African-American aldermen have urged Mayor Rahm Emanuel to trash plans to impose a garbage collection fee on grounds it will leave some neighborhoods filthy, breed widespread avoidance and cost laborers their jobs.
The chairman of the City Council’s Hispanic Caucus is saying it would be “very difficult to do both” a garbage fee and a $500 million property tax increase that amounts to a “double-whammy” on homeowners.
Now, an aldermen who once served as a deputy commissioner of Chicago’s Department of Streets and Sanitation is questioning the mayor’s plan to implement the suburban-style fee.
Southwest Side Ald. Mike Zalewski (23rd) said Emanuel’s decision to bypass an annual fee on every 96-gallon black cart, in favor of a monthly assessment of $11-to-$12-per household is fundamentally unfair.
Zalewski is intimately familiar with garbage collection, having run the Bureau of Sanitation, which overseas the pivotal service. He argued that the mayor’s plan lets homeowners who stockpile carts off too easy.
“We’ve got to look at the fairness of this fee. I represent a ward that’s predominantly single family homes. The majority of those homes have the standard amount of two black carts and one blue recycling cart. Then, there are homes that have one or two blue recycling carts and six, seven or eight black carts. I don’t think there was ever a restriction put on by either [the Daley or Emanuel] administration on how many carts you can get,” Zalewski said.
“There are houses that have two carts and houses that have eight. Is the fee going to be on the residence, the address or on how many containers you have? How is the administration planning on making this fair? If you’reempty-nesters, a family with a couple of children or a family that has many children that needs more containers, requiring city crews to spend more time and resources, what’s going to be the cut-off point of what you’re entitled to?”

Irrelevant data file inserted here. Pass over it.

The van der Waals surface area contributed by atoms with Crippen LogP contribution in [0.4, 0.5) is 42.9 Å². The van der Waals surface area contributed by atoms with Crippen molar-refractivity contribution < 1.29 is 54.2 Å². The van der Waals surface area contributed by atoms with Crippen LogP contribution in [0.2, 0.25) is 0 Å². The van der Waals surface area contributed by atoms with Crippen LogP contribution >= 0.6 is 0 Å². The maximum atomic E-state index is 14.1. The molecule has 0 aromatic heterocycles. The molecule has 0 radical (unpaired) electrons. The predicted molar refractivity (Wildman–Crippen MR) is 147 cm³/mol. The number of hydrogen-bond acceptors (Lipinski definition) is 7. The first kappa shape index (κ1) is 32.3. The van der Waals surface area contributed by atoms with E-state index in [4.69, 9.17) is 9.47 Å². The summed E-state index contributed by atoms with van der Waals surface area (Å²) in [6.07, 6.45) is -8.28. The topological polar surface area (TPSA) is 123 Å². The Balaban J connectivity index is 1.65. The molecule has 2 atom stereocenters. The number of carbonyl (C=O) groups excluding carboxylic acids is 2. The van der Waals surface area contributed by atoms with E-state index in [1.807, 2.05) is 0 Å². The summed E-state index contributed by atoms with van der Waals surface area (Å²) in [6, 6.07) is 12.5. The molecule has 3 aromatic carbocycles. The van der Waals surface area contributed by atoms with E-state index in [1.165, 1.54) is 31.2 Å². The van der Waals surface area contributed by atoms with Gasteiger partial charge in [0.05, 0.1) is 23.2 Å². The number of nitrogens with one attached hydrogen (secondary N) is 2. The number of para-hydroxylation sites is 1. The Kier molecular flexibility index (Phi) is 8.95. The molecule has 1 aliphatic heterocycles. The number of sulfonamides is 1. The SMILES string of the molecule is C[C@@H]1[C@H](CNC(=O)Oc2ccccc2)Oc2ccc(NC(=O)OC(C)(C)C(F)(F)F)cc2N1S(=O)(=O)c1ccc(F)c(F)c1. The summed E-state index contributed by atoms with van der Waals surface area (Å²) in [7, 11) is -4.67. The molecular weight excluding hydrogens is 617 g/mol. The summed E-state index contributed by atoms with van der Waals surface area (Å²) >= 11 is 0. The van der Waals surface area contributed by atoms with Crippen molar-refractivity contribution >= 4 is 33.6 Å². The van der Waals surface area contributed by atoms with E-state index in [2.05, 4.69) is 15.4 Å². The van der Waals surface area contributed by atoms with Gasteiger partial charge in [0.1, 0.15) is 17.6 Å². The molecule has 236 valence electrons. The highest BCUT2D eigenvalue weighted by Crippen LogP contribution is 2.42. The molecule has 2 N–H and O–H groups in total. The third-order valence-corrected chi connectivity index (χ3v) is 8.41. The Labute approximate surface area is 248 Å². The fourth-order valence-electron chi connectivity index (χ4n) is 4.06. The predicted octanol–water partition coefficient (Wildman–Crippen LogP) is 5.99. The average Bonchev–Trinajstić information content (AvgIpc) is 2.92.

Four years ago, Inspector General Joe Ferguson estimated that a volume-based, annual fee of $100 for every 96-gallon cart used could generate as much as $125 million a year—even if the fee triggers a 17 percent reduction in the volume of household refuse and a companion cut in the number of garbage carts used.
The Chicago Sun-Times reported this week that, in order to avoid penalizing families with two or three garbage carts, the mayor has chosen to go with a flat monthly fee. That’s a plan that, Zalewski warned, is fraught with problems.
“If it’s just residence, will there be a limit on how many containers you have and if you take away containers, where is that garbage going to go? Are the neighbors with excess garbage going to take that garbage and put it someplace else–like a house that’s foreclosed on where no one is taking care of the place?” he said.
Ald. John Arena (45th) said the garbage fee should be “implemented in a way that encourages recycling” to reduce waste disposal costs.
“We could do a fee-per-black cart and reduce our costs by diverting refuse from the black carts to the blue carts because you can sell it. There’s an opportunity to be more nuanced with the approach and give the user the choice,” Arena said.